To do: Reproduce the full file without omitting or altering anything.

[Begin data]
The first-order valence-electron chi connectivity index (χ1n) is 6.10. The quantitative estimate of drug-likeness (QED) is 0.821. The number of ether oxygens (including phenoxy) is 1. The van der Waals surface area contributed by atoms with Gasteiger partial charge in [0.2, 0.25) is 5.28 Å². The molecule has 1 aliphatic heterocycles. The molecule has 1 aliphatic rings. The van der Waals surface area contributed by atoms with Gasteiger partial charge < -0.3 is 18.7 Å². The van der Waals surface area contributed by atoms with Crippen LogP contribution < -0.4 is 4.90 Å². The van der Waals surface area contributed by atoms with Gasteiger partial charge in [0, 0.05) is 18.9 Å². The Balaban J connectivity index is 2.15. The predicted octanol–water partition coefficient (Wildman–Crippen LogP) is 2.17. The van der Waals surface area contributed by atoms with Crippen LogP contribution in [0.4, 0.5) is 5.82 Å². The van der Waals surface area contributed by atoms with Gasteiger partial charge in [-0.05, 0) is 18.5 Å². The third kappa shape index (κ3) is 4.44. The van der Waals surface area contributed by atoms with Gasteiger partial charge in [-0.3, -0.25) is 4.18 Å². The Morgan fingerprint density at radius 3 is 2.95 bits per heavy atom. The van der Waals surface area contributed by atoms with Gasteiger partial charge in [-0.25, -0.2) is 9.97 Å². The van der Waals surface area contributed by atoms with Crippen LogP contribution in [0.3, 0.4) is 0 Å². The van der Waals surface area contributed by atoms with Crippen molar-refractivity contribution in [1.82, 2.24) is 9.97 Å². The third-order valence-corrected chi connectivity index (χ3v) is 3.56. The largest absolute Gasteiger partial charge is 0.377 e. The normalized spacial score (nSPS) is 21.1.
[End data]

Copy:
The first-order valence-electron chi connectivity index (χ1n) is 6.10. The quantitative estimate of drug-likeness (QED) is 0.821. The number of ether oxygens (including phenoxy) is 1. The van der Waals surface area contributed by atoms with Gasteiger partial charge in [0.2, 0.25) is 5.28 Å². The molecule has 1 aliphatic heterocycles. The molecule has 1 aliphatic rings. The van der Waals surface area contributed by atoms with Gasteiger partial charge < -0.3 is 18.7 Å². The van der Waals surface area contributed by atoms with Crippen LogP contribution < -0.4 is 4.90 Å². The van der Waals surface area contributed by atoms with Gasteiger partial charge in [0, 0.05) is 18.9 Å². The Balaban J connectivity index is 2.15. The predicted octanol–water partition coefficient (Wildman–Crippen LogP) is 2.17. The van der Waals surface area contributed by atoms with Crippen LogP contribution in [0.4, 0.5) is 5.82 Å². The van der Waals surface area contributed by atoms with Gasteiger partial charge in [-0.05, 0) is 18.5 Å². The third kappa shape index (κ3) is 4.44. The van der Waals surface area contributed by atoms with Gasteiger partial charge in [-0.3, -0.25) is 4.18 Å². The Morgan fingerprint density at radius 3 is 2.95 bits per heavy atom. The van der Waals surface area contributed by atoms with Gasteiger partial charge in [-0.25, -0.2) is 9.97 Å². The van der Waals surface area contributed by atoms with Crippen LogP contribution in [0.3, 0.4) is 0 Å². The van der Waals surface area contributed by atoms with Crippen molar-refractivity contribution in [1.82, 2.24) is 9.97 Å². The third-order valence-corrected chi connectivity index (χ3v) is 3.56. The largest absolute Gasteiger partial charge is 0.377 e. The normalized spacial score (nSPS) is 21.1.